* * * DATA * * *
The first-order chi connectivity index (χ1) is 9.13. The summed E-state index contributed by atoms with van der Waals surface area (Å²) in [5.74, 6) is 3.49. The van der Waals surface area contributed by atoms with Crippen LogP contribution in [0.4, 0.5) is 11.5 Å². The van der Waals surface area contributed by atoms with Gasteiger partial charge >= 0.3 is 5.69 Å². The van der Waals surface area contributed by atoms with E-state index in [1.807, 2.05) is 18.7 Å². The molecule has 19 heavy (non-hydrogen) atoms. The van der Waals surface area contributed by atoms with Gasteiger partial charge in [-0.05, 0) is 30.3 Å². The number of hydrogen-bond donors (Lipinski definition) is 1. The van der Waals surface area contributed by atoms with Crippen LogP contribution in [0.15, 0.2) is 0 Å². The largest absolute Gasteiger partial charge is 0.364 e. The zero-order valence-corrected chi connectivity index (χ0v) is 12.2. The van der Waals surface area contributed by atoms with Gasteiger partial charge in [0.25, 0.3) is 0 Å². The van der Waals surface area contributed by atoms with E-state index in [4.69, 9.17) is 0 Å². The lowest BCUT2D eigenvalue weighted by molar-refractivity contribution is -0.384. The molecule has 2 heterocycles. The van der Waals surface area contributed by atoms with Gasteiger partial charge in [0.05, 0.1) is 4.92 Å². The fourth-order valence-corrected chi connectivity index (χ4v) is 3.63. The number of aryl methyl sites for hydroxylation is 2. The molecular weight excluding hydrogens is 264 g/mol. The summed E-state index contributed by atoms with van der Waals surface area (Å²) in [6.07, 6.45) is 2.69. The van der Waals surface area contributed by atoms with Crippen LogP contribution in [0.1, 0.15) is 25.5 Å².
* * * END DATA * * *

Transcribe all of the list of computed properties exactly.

The first-order chi connectivity index (χ1) is 9.13. The summed E-state index contributed by atoms with van der Waals surface area (Å²) in [5.74, 6) is 3.49. The van der Waals surface area contributed by atoms with Crippen LogP contribution in [0.4, 0.5) is 11.5 Å². The van der Waals surface area contributed by atoms with Gasteiger partial charge >= 0.3 is 5.69 Å². The van der Waals surface area contributed by atoms with E-state index in [1.807, 2.05) is 18.7 Å². The molecule has 19 heavy (non-hydrogen) atoms. The van der Waals surface area contributed by atoms with Gasteiger partial charge in [-0.05, 0) is 30.3 Å². The number of hydrogen-bond donors (Lipinski definition) is 1. The van der Waals surface area contributed by atoms with Crippen LogP contribution in [0.15, 0.2) is 0 Å². The largest absolute Gasteiger partial charge is 0.364 e. The zero-order valence-corrected chi connectivity index (χ0v) is 12.2. The van der Waals surface area contributed by atoms with Gasteiger partial charge in [0.25, 0.3) is 0 Å². The van der Waals surface area contributed by atoms with E-state index in [4.69, 9.17) is 0 Å². The lowest BCUT2D eigenvalue weighted by molar-refractivity contribution is -0.384. The molecule has 2 heterocycles. The van der Waals surface area contributed by atoms with Gasteiger partial charge in [0.05, 0.1) is 4.92 Å². The fourth-order valence-corrected chi connectivity index (χ4v) is 3.63. The number of aryl methyl sites for hydroxylation is 2. The molecular weight excluding hydrogens is 264 g/mol. The summed E-state index contributed by atoms with van der Waals surface area (Å²) in [6.07, 6.45) is 2.69. The van der Waals surface area contributed by atoms with Crippen LogP contribution in [0.1, 0.15) is 25.5 Å².